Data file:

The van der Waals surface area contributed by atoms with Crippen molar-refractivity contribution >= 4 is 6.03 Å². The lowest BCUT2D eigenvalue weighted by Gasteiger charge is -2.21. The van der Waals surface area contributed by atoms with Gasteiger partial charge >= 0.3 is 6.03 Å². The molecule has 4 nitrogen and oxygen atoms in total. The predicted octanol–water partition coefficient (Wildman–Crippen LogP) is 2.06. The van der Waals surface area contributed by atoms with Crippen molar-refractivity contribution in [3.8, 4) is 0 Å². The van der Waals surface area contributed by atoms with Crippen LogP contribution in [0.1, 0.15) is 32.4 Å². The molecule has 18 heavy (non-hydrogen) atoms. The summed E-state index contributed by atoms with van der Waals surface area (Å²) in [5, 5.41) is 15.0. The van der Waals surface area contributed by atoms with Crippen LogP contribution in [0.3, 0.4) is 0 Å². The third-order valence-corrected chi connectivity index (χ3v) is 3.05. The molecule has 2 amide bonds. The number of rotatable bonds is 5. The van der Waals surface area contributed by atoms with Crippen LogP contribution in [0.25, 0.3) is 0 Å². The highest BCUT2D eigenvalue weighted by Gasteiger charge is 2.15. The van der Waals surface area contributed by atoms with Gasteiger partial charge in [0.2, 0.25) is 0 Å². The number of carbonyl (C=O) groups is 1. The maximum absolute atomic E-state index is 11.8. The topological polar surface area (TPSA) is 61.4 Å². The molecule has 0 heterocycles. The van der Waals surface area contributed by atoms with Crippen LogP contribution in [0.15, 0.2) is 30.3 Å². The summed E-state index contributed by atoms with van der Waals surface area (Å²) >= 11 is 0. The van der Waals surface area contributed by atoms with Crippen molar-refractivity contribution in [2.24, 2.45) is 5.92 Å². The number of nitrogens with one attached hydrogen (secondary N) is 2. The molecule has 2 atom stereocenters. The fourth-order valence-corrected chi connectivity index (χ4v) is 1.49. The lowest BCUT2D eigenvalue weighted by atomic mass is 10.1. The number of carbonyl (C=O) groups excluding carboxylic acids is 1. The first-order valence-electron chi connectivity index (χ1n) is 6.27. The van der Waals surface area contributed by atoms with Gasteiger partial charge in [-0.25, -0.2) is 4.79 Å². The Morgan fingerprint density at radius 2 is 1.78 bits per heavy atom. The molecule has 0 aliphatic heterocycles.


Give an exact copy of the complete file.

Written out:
The van der Waals surface area contributed by atoms with Crippen molar-refractivity contribution >= 4 is 6.03 Å². The lowest BCUT2D eigenvalue weighted by Gasteiger charge is -2.21. The van der Waals surface area contributed by atoms with Gasteiger partial charge >= 0.3 is 6.03 Å². The molecule has 4 nitrogen and oxygen atoms in total. The predicted octanol–water partition coefficient (Wildman–Crippen LogP) is 2.06. The van der Waals surface area contributed by atoms with Crippen molar-refractivity contribution in [3.8, 4) is 0 Å². The van der Waals surface area contributed by atoms with Crippen LogP contribution in [0.1, 0.15) is 32.4 Å². The molecule has 18 heavy (non-hydrogen) atoms. The summed E-state index contributed by atoms with van der Waals surface area (Å²) in [5, 5.41) is 15.0. The van der Waals surface area contributed by atoms with Crippen LogP contribution in [0.3, 0.4) is 0 Å². The third-order valence-corrected chi connectivity index (χ3v) is 3.05. The molecule has 2 amide bonds. The number of rotatable bonds is 5. The van der Waals surface area contributed by atoms with Crippen LogP contribution in [0.25, 0.3) is 0 Å². The highest BCUT2D eigenvalue weighted by Gasteiger charge is 2.15. The van der Waals surface area contributed by atoms with Gasteiger partial charge in [0.2, 0.25) is 0 Å². The number of carbonyl (C=O) groups is 1. The maximum absolute atomic E-state index is 11.8. The topological polar surface area (TPSA) is 61.4 Å². The molecule has 0 heterocycles. The van der Waals surface area contributed by atoms with Crippen LogP contribution in [0.15, 0.2) is 30.3 Å². The summed E-state index contributed by atoms with van der Waals surface area (Å²) >= 11 is 0. The van der Waals surface area contributed by atoms with Crippen molar-refractivity contribution in [2.24, 2.45) is 5.92 Å². The number of nitrogens with one attached hydrogen (secondary N) is 2. The molecule has 2 atom stereocenters. The fourth-order valence-corrected chi connectivity index (χ4v) is 1.49. The lowest BCUT2D eigenvalue weighted by atomic mass is 10.1. The number of carbonyl (C=O) groups excluding carboxylic acids is 1. The first-order valence-electron chi connectivity index (χ1n) is 6.27. The van der Waals surface area contributed by atoms with Gasteiger partial charge in [-0.25, -0.2) is 4.79 Å². The Morgan fingerprint density at radius 2 is 1.78 bits per heavy atom. The molecule has 0 aliphatic heterocycles.